Still, that hasn’t stopped others from getting vaccinated, even with similar concerns. “I’m here working on the front lines, so I have to think long term. I don’t want anything to happen to my family, ”said Chika Mezie, who works at the A. Philip Randolph Institute, a local community organization.
And it’s spreading fast where Mezie lives Census tract 231.03 near India Basin Shoreline Park, a lot not too far away where Micheal lives in the Bayview. Census tract 231.03 now has the city’s highest new case rate of 107.27 per 10,000 population, based on data from June 16 to July 15. It is also one of the poorest in the city with a median household income of less than $ 25,000.
Just west of there at Stony Hill, Census tract 231.02 has the second highest case rate – 50.5 cases per 100,000 population and an average household income of less than $ 40,000 per year.
Over 50 percent of the residents of each census tract are black. To reach them, Bobba said DPH and its community partners are changing their strategy. “People have their own path,” she said. “Some of the interventions that we did in the beginning with events, social media or ad campaigns or incentives, these first helped. But I think this next phase is really about one-on-one communications with family members, with trusted members of the community, with healthcare professionals. It’s much more concentrated. ”
Community members and doctors like LeSarre and Rhoads have also set up “traveling pop-ups” where vans or home visits can deliver the vaccine to residents who have not yet received it in these areas. great need. These, too, are based on one-on-one conversations.
“[Black and Latinx residents are] not in the conversation. Then you don’t have a chance to move them or change their opinion. And they call it reluctance, ”Rhoads said. “It’s racialized because, like I’ve said so many times, you have whole pockets of people in Marin who are ‘anti-vaccines.’ They’re never called vaccine hesitant.
White neighborhoods are also impacted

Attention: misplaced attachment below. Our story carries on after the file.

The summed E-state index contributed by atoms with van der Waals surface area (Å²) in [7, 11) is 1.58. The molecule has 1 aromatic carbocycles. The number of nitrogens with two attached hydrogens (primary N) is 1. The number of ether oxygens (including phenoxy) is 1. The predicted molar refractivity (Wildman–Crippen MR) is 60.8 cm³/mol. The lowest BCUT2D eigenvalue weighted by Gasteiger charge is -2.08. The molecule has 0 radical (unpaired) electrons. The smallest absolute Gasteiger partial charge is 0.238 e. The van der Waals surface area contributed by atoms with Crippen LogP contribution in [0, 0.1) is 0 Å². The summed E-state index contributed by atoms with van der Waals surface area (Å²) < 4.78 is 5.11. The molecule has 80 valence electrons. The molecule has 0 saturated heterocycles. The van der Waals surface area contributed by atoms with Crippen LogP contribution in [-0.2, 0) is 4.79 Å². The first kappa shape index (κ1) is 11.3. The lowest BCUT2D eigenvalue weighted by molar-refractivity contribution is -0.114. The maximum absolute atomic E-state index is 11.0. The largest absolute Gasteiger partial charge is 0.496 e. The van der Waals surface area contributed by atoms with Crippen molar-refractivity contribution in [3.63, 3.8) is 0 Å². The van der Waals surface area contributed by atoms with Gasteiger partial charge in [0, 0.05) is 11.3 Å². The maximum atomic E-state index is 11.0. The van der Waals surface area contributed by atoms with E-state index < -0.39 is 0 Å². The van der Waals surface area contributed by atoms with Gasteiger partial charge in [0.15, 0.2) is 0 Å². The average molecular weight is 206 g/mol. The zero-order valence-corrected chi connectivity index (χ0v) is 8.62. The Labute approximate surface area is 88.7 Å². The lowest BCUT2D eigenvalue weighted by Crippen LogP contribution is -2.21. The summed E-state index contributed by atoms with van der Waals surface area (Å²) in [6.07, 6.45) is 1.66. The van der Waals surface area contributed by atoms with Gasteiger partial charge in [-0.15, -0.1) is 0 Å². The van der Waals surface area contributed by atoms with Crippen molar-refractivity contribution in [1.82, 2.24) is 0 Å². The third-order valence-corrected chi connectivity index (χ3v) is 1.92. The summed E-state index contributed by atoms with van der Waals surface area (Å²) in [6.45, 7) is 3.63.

After the two Bayview EAs, the two most affected neighborhoods in the last wave are contiguous Census Tract 607 in Mission Bay with a new case rate of 25 per 10,000 and nearby Embarcadero Census tract 615, which has a case rate of 23 per 10,000 based on data from June 16 to July 15.
White and Asian residents make up over 80% of residents in both census tracts, and the median household income in Mission Bay is $ 161,000 and $ 208,000 in the SoMa census tract.
A post-doctoral student at the University of California at San Francisco on the Mission Bay, Tianyi campus said she received several emails from the school warning that cases are reoccurring. His lab recently reversed its decision to forgo indoor masks, even among vaccinated students.
Public health officials attribute the increase to unvaccinated residents coming out more.
Contact tracing seems to work even less among young people
Contact tracing efforts, which could help contain the tide, appear to be failing. According to city data, in the past two weeks, only 75% of contacts who may have been exposed have been reached. This shows “moderate alert”, which is the second worst rating in this category.
“I don’t know if it’s a failure of that system, as much as an overhaul that we need to do,” said LeSarre.
Bobba said contact tracing in the younger population who fall ill has proven to be more difficult. They don’t come back, they’re less likely to pick up the phone.
“Maybe it’s just the nature of how they perceive the disease and how they perceive contact tracing,” Bobba said. “So it’s also a bit of a change that worries me.”
Here is a link to a map showing where and when there are vaccines available in Mission Bay Point and Bayview Hunter. And here is a list of all the vaccination sites in the city.